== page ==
The NQULGS (Not-Quite-Unfriendly-Local-Game-Store)

One of my favorite pastimes when I was younger (and had more time and disposable income) was visiting lots of different game stores. I’ve talked to employees and owners of all stripes, and pretty much seen it all (like the store in Burbank that had a nasty microwave on a shelf alongside products for sale).

I think this one is actually cleaner

I’ve also done some self-motivated promotional work of the, “Hey, are you carrying these products? They’re really good”, or distributing flyers for night clubs. As a result, I’ve interacted with a wide variety of clerks and business owners, and while I’m not what one would call a salesman (I’m really bad at selling things, actually) I’m not a complete slouch when it comes to chatting someone up.

Which is why I’m puzzled by the outcome from yesterday when I stopped by the local game store to ask them to put up a flyer from the Evil Hat Street Team challenge. This particular one is a local comics/game store in Lake Forest – people local to me will know which one it is. I’ve been in this game store maybe every few months and went there on one of the National Free Whatever Game Days last year.  Last time I was in there I found Ancient Echoes for Blue Planet and the time before that I bought Fudge Dice. I also dropped some sizable cash on some D&D 4e materials for my sons a couple years ago. Needless to say I’m not a regular customer in that I’m not a super consumer of roleplaying products, card games, comics, etc.

So I go in and ask ponytail guy behind the counter if he wouldn’t mind putting up the flyer, telling him that I’m doing it for the Evil Hat street team. He says he needs to check with the owner. I’ve spoken with pony-tail guy before, but I’ve never seen the owner that I know of. The owner comes out and asks me if I work for Evil Hat. I tell him no, I’m doing it as part of of a Street Team event challenge to promote the Fate rpg. He says he normally doesn’t put this kind of thing up, but it can go in the gaming room. All of that is pretty okay at face value.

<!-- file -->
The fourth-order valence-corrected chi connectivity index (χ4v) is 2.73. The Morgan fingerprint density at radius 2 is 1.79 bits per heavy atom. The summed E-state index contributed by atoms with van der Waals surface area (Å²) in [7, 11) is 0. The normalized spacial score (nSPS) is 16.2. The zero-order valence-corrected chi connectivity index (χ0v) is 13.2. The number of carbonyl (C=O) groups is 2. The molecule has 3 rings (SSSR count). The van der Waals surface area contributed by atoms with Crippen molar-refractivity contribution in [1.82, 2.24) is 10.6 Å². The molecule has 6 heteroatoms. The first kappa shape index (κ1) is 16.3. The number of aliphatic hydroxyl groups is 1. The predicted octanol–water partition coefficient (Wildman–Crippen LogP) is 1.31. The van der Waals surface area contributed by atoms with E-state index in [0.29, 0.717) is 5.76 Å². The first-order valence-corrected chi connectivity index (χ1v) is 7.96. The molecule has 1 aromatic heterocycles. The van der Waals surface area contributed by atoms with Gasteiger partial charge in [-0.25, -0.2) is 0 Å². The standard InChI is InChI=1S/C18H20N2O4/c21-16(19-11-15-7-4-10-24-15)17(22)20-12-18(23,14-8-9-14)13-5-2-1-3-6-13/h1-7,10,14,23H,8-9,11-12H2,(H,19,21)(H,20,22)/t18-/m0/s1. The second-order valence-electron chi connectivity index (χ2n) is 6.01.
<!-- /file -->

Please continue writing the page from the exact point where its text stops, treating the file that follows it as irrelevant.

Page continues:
“He is NOT Mr. Sensitive Ponytail Man”

I may not have worded my request or explanation very well – but the owner came off with an attitude of “You’re not in here to buy anything, you’re just checking things off on your checklist” toward me. His response to my mentioning I had backed the Kickstarter was, “That doesn’t help your case.”  The exchange made me feel rather uncomfortable. While I know I was asking something of him and don’t feel like I was doing him a favor by putting the flyer up, it felt like a not-so-subtle guilting that I wasn’t spending money and thus wasn’t worth the time. In the end, the flyer wound up on the top of a case in their game room, and I left without taking a picture of it.

At that point I was actually disinclined to buy anything before I left. Out of politeness I did take a look around. I considered picking up Zombie Dice, but we’re on a really tight budget this month so I decided better of it. After I left I thought about why he would react the way he did, and why I would feel somewhat slighted by it. I understand that owning a brick-and-mortar store in this day and age is very challenging. There’s a lot of bitterness and cynicism driven by consumer behaviors like people coming in just to check out books so they can turn around and buy them online.

Yet, it’s not my fault as the customer (or potential customer) that online retailers often make it much more convenient to buy the product I want, when I want it (though to be fair, I have always – with the exception of Kickstarters – purchased game books through stores). It’s not my fault that Kickstarter is an appealing platform to fund games that I want to see published. Where I spend my money is my choice. If a store owner is losing money to competing business models they need to figure out how they can differentiate themselves. To me that means providing atmosphere, meatspace interactions with other gamers and hands-on customer service. Channelling the Comic Book Guy and being snarky about the customer’s other buying choices is not a differentiation I’m particularly looking for. I’ve walked out of game stores before because the owner couldn’t get up from whatever he was doing to ring me up. I’ve done the same when the clerk decides he wants to badmouth my purchase while I’m reaching for my wallet. Being made to feel that backing a Kickstarter was something negative is going to elicit the same reaction from me.

I’d like to think that I just kind of bungled things and it might not have been the brightest move to show up randomly with a flyer when the store doesn’t know me. For certain I’ve had much worse interactions with store owners and employees. So I’m definitely not putting them in the NSFLGS category. But my goal is to move toward more regular gaming activities after the start of the year, and I’d like to engage with the store more as I do so. Yesterday just made me rethink whether or not that’s something I want to do a little bit.

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